by Lisa Cyriacks
Saguache resident Don Geddes has questioned the County Assessor about the ongoing decline in property values, particularly in the Northern Saguache County Library District.
The Library District Board of Directors had met with the County Commissioners on November 15, 2016 to discuss why the District’s taxable Net Assessed Valuation for 2017 is the lowest it has been in the history of the District. Geddes attended that meeting but was dissatisfied with the answers received, so wrote a letter on March 14, 2017 to County Assessor Peter Peterson.
Geddes writes, “Please explain why the property tax revenue for this district and the rest of the county districts’ revenue appear to be significantly down. From your perspective what can be done to restore the lost revenue?”
Saguache County Assessor Peter Peterson responded using the final Net Assessed Valuation that was updated on December 10, 2016. “The certified assessed value for the Northern Saguache County Library District for tax year 2015 was $39,947,175 and the certified assessed value for tax year 2016 was $39,996,173, an increase in assessed value of $48,998. In all reality, the Northern Saguache County Library District should have lost a total of $511,384 in assessed value . . . The increase in value was due to the diligent work of my staff adding new construction properties and other situations within that district.”
Peterson goes on to reference the removal of taxable property specifically from the Baca Grande subdivision due to delinquent taxes. “After 5 years of no payment in taxes, the County takes ownership of the property. The County then offers the property to the public by auction. Not all properties sell that quickly, which means no taxes are paid on said property.” This, combined with the loss of $360,000 in assessed value based on SLV REC equipment that was thought to be located in Saguache County but was actually in Rio Grande County, resulted in the decline of revenue for the library district.
In response to Geddes’ query about what can be done to restore the lost revenue, Peterson replied, “It would take $6,420,351 in actual value in residential classified property to make up the loss the Northern Saguache County Library District had in one year.”
Peterson indicates that he has requested additional funds from the Saguache County Commissioners for one fulltime employee to assist with adding new construction to the property tax roll. Saguache County Commissioner Tim Lovato says the 2017 budget includes an additional $18,000 for a part-time position to assist with the fieldwork necessary to collect data on new construction. According to County Co-Administrator Lyn Zimmer-Lambert, no monies have been expended under this line item year-to-date.
Zimmer-Lambert also confirms that there are currently five full-time employees in the Assessor’s office including Peterson and former Saguache County Assessor Jackie Stephens, who is paid $2,400 monthly with benefits.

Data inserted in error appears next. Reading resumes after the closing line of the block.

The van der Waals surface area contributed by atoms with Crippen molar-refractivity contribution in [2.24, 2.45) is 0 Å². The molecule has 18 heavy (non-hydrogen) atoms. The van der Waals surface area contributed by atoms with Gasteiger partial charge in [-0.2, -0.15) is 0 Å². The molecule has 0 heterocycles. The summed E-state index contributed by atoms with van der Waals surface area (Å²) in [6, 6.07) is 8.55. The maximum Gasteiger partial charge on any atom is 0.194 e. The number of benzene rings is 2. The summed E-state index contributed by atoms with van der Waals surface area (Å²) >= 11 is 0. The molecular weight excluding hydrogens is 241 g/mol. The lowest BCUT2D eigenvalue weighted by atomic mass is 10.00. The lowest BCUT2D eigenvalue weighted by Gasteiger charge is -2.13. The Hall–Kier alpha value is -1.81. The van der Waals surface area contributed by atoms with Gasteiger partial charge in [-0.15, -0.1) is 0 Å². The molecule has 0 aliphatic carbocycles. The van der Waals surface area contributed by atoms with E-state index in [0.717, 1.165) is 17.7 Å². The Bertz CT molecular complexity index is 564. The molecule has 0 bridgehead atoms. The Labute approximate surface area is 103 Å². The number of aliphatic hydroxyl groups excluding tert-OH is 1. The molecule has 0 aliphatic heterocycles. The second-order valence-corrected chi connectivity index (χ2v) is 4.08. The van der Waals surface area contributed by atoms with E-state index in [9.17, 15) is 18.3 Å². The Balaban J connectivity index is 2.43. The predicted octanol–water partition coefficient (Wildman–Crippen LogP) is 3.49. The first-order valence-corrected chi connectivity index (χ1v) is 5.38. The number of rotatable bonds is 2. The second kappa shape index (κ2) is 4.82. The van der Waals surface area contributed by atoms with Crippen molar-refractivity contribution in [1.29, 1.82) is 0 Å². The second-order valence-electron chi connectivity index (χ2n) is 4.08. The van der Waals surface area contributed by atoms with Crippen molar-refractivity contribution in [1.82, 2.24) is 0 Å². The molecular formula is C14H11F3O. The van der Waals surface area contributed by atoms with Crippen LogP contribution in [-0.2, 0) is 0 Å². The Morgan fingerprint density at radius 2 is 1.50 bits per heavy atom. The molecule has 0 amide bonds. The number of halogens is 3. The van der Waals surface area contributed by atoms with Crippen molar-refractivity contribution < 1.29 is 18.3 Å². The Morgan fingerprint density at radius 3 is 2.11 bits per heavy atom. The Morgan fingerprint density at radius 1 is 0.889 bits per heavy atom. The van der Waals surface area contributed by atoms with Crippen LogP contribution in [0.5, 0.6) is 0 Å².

2017 is, by statute, a reappraisal year for all classes of property and includes the opportunity to add new construction to the tax roll. Notices of Valuation are mailed May 1 of years ending in an odd number, to give time for property owners to lodge any protests or to request re-valuation. Property values are calculated based on the market, cost, and income information available for analysis.
The statewide annual audit for 2015 shows a total of 2,204 residences in Saguache County. The State Demography Office shows a total of 2,598 households in 2015 for a population of 6,108 (US Census 2010) with an average household size of 2.37. Taking the difference of 394 homes times the median value of owner-occupied units in Saguache County ($142,200) results in $56,026,800 actual value.
In 2012 and 2013, the State Property Tax Division ordered reappraisals specifically for residential improvements that were not added to the property tax roll. At that time, the assessor and her staff were able to complete physical inspections on approximately half the identified residences outside the Baca Grande Water and Sanitation District boundaries and approximately one-third of those within the District.
Numbers from the San Luis Valley Development Resource Group show that Saguache County lags in total valuation behind Alamosa, Conejos, Costilla and Rio Grande Counties by several million dollars. Even though Saguache County has 74.5% in federal lands, it still has over 500,000 acres in private ownership subject to taxation. The only county in the valley that has more acres in private ownership is Costilla County.
In the response letter Peterson also provides a comparative table that shows a decline in value for vacant land in Saguache County of $5,297,309. He attributes that decline to the change in market value for vacant land, especially in the Baca Grande and the Lazy KV Estates subdivisions.
Peterson calculates that properties classified as residential have actually increased $2,945,011 over time while agricultural property has increased very little in assessed value since 2013.
In conclusion, Peterson states, “The value of vacant land is decreasing in the Baca Grande subdivision and the Lazy KV Estates. Also, the price per square footage for residential structures is decreasing due to the sales that transpired during the two year time period our office uses for analysis. At this time I am predicting a drop in value for the entire county as a whole.”
Meanwhile the Northern Saguache County Library District board is concerned about how to fund ongoing services to their patrons. The majority of their operating revenue comes from property tax revenue.